The US stock market will be closed on Monday, September 5 in honor of Labor Day, a national holiday that has been celebrated on the first Monday in September for nearly 130 years.
The holiday grew out of the fight for safer working conditions for American workers and fair wages and benefits. It also eventually led to the creation of the Labor Department in 1913, a federal regulator whose mission is to support the interests of wage earners, job seekers and retirees.
This year, a hot labor market has been a major focus in the markets, especially as the Federal Reserve pledged to fight rampant inflation until it hits its annual target of 2%, even if that means more pain for households and businesses.
Average hourly wage growth has risen 5% year-on-year this year (see chart), but not enough to keep up with the inflation spike, which has only recently suggested easing, with a slump in energy CL00,
Concerns about a possible recession in the US and job losses have been at the forefront this year, especially as the Fed is expected to raise interest rates until its key rate reaches around 4%, or a level sufficiently “restrictive” to control demand for goods and restrict services. The benchmark rate is now in a range of 2.25% to 2.5%.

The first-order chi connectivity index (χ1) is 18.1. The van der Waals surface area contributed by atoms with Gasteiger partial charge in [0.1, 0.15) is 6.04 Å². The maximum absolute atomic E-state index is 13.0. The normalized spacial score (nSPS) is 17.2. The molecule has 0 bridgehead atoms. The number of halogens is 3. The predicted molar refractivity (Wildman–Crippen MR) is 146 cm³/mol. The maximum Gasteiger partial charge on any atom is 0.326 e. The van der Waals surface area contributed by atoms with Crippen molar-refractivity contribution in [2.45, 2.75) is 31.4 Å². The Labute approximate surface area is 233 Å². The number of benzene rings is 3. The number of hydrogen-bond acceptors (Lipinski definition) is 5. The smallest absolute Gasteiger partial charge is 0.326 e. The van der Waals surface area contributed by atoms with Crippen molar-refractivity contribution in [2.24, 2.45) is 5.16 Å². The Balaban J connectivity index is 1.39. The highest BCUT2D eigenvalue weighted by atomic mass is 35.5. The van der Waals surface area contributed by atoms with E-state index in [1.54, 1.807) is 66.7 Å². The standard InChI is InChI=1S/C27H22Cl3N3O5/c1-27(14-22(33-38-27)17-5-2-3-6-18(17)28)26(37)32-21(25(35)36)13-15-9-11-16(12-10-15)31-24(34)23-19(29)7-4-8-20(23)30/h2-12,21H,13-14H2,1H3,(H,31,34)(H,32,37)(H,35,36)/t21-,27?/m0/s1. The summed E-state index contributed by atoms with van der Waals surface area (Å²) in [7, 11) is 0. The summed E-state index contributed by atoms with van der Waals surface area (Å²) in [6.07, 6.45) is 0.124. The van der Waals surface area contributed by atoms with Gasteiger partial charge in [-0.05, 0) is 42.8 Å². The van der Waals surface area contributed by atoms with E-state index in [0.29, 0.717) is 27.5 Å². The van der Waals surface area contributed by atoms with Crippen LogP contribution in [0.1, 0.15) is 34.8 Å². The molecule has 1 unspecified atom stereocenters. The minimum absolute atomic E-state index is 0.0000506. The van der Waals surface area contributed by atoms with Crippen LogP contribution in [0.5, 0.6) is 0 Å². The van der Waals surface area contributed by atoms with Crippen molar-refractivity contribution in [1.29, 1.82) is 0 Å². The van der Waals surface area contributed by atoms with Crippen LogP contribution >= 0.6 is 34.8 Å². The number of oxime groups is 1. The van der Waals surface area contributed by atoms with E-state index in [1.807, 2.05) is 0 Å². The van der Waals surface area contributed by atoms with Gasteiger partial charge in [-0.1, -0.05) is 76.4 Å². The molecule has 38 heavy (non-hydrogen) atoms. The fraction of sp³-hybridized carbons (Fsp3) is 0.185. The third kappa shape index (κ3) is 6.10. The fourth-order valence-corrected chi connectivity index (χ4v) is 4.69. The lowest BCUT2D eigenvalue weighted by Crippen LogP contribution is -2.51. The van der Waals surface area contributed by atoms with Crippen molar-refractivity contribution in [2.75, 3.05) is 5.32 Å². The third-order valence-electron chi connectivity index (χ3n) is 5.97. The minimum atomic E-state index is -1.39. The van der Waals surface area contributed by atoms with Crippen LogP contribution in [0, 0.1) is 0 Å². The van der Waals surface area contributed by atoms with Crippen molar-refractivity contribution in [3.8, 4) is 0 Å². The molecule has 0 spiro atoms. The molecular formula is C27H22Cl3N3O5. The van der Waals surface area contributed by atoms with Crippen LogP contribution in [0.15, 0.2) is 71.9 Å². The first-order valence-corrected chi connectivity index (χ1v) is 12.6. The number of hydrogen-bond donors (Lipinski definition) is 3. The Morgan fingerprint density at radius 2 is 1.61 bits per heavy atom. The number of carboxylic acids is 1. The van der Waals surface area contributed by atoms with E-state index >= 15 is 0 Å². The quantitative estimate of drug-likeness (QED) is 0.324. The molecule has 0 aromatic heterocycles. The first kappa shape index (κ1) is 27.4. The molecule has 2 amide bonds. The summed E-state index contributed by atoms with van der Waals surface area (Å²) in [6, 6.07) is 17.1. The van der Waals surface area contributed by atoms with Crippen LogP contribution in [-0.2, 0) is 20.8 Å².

The uncertain background has weighed heavily on equities, with the Dow Jones Industrial Average DJIA,
down nearly 13% from the year to September 1, the S&P 500 index SPX,
down about 17% and the Nasdaq Composite Index COMP,
about 25% lower on the year, according to FactSet.
To see: What history says about September and the stock market running out after the summer bomb
On the other hand, after years of negative global bond yields, the reversal of easy money policy has led to the 10-year Treasury yield TMUBMUSD10Y,
to bounce back to nearly 3.3%, after falling to a year-on-year low below 1.3% in September last year, according to Dow Jones Market Data.
Banks, post office closed for Labor Day
While Labor Day marks a rare day off for the stock market, the U.S. bond market, the Postal Service, and many businesses also close for the day, but pay staff for the holiday.
For all the home hunters still looking for a 30-year mortgage despite rates recently locked at 5.7%, know that banks, including the big ones like JPMorgan Chase & Co. JPM,
also closed for Labor Day.
What’s the next holiday for markets? It’s a long wait for the next big one: Thanksgiving Day, which falls on Thursday, November 24 this year.
Although the Columbus Day bond market kicks off as a recommended holiday on Monday, October 10, US stock exchanges remain open.